Welcome to The Helen Mirren Archives, your premiere web resource on the British actress. Best known for her performances with the Royal Shakespeare Company, "Prime Suspect" and her Oscar-winning role in "The Queen", Helen Mirren is one of the world's most eminent actors today. This unofficial fansite provides you with all latest news, photos and videos on her past and present projects.  Enjoy your stay.
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Miss Julie

October 27, 1971 | The Royal Shakespeare Company
Directed by: Robin Phillips | Literature: August Strindberg | Costume Design: Daphne Dare | Production Design: Daphne Dare | Music: Gordon Kemper
Miss Julie (Helen Mirren), the inexperienced but imperious daughter of the manor, deigns to dance at the servant's party. She's also drawn to Jean (Donal McCann), a footman who has traveled, speaks well, and doesn't kowtow. He is engaged to Kristin (Heather Channing), a servant, and while she sleeps, Jean and Miss Julie talk through the night in the kitchen. For part of the night it's a power struggle, for part it's the bearing of souls, and by dawn, they want to break the chains of class and leave Sweden together.
Cast: Helen Mirren (Miss Julie), Donal McCann (Jean), Heather Canning (Kristin), Mary Allen, Isla Blair, Colin Edwynn, Michael Egan, Ronald Forfar, Julian Glover, Patrick Godfrey, Edward Phillips, Holly Wilson

Production Notes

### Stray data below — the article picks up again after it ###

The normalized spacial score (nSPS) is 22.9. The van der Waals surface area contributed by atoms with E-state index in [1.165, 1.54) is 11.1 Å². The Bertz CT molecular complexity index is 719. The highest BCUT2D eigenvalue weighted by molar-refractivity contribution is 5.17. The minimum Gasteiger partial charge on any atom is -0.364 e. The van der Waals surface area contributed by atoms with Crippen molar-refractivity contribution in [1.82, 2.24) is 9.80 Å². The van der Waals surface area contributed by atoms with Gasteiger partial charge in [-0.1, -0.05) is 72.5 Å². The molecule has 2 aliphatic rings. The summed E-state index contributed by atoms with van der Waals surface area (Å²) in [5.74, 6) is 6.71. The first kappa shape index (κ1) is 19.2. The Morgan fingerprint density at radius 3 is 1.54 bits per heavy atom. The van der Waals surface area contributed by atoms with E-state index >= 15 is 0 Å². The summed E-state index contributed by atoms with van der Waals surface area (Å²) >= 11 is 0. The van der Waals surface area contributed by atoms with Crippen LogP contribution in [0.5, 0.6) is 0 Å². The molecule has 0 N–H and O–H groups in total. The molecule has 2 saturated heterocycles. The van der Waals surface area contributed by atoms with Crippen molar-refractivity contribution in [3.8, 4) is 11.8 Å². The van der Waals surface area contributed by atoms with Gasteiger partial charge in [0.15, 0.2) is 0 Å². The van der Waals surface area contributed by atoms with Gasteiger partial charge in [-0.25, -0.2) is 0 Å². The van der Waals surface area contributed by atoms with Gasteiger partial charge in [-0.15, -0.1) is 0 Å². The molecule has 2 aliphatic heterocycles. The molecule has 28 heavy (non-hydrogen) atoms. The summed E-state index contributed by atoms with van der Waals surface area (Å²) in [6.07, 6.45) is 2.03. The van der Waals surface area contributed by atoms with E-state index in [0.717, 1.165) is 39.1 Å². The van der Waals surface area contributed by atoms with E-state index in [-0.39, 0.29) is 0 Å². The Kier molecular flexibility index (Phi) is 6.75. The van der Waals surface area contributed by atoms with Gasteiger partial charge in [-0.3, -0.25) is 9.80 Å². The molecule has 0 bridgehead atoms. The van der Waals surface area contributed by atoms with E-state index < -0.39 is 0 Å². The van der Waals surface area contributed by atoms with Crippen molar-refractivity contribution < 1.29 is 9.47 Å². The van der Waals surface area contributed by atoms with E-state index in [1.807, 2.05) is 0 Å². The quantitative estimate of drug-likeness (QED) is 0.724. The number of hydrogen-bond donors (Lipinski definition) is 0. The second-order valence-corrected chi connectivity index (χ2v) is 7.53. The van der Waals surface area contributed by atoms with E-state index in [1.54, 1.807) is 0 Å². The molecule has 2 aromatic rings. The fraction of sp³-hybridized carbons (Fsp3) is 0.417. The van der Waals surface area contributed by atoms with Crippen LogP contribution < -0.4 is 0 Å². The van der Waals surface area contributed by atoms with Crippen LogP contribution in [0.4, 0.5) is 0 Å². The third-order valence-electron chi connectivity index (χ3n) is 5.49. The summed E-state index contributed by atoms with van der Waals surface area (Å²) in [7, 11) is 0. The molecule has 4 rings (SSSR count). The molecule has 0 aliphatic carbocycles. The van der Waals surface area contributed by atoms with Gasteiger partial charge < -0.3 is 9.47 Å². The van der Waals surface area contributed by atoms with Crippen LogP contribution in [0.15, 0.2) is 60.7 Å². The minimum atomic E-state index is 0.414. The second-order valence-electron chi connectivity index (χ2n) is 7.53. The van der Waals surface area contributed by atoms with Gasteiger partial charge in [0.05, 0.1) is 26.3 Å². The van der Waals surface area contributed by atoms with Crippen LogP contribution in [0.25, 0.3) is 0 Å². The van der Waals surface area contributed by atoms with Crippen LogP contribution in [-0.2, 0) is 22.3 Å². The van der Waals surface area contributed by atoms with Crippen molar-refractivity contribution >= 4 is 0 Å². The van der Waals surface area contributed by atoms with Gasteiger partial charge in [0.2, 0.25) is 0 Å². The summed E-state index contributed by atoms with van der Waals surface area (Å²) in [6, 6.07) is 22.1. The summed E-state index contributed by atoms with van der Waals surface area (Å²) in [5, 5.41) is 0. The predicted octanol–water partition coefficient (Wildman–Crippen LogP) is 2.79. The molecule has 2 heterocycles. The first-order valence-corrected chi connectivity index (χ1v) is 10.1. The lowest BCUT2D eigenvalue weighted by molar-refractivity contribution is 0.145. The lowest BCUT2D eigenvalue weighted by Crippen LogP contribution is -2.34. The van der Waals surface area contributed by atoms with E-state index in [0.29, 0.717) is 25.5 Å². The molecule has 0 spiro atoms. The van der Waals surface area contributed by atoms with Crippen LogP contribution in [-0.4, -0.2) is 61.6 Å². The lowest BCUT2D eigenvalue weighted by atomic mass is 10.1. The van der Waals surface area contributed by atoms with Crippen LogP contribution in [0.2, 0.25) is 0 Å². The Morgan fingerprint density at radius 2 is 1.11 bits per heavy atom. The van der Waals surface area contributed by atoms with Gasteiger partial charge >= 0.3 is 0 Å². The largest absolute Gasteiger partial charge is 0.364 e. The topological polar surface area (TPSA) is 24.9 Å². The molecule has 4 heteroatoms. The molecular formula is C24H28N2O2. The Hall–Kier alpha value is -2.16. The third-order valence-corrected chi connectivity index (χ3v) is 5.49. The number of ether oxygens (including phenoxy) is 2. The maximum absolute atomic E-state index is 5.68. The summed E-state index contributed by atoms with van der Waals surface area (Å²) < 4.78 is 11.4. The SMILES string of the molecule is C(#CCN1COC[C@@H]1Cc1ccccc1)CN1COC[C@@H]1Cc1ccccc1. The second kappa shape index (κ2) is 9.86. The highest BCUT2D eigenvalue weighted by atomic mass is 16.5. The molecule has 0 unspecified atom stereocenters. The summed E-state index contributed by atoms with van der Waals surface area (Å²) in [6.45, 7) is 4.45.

Benedict Nightingale wrote in “Helen Mirren: A Celebration” on her “Miss Julie”: “She brought what was becoming her trademark full-bloodedness to the role, raging and roaring in upper-class contempt at Jean, the valet who had seduced her; but it was the character’s psychosexuality that mainly preoccupied her. Her hands quivered, kneacked her handkerchief, flailed frantically, blindly, at her wooer, as if her body was in a state of civil war, in terror and disgust driving her away from him and then, with a sort of morbid, self-destructive fascination, to him, into his arms and his power. Nor was that all, for Miss Mirren found moments of tenderness in the role, as well as a touching pathos. I can still hear her saying, “What is love? Do you know what love is?” as if distantly sensing the existence of emotions she was doomed never to feel. Perhaps her portrayal remained a little planned and lacking in fluency; the rivets joining her ideas together still sometimes showed; but this time it could be attributed to the emotional jumps and bumps the “naturalist” Strindberg had deliberately injected into his dialogue. By now, few critics could be unaware that there was a major actress in the making.”

“Miss Julie”, performed at The Place in London, is one of the very rare theater performances by Helen Mirren that was subsequently filmed with the same cast and director for a limited theatrical release and television broadcast the following year.

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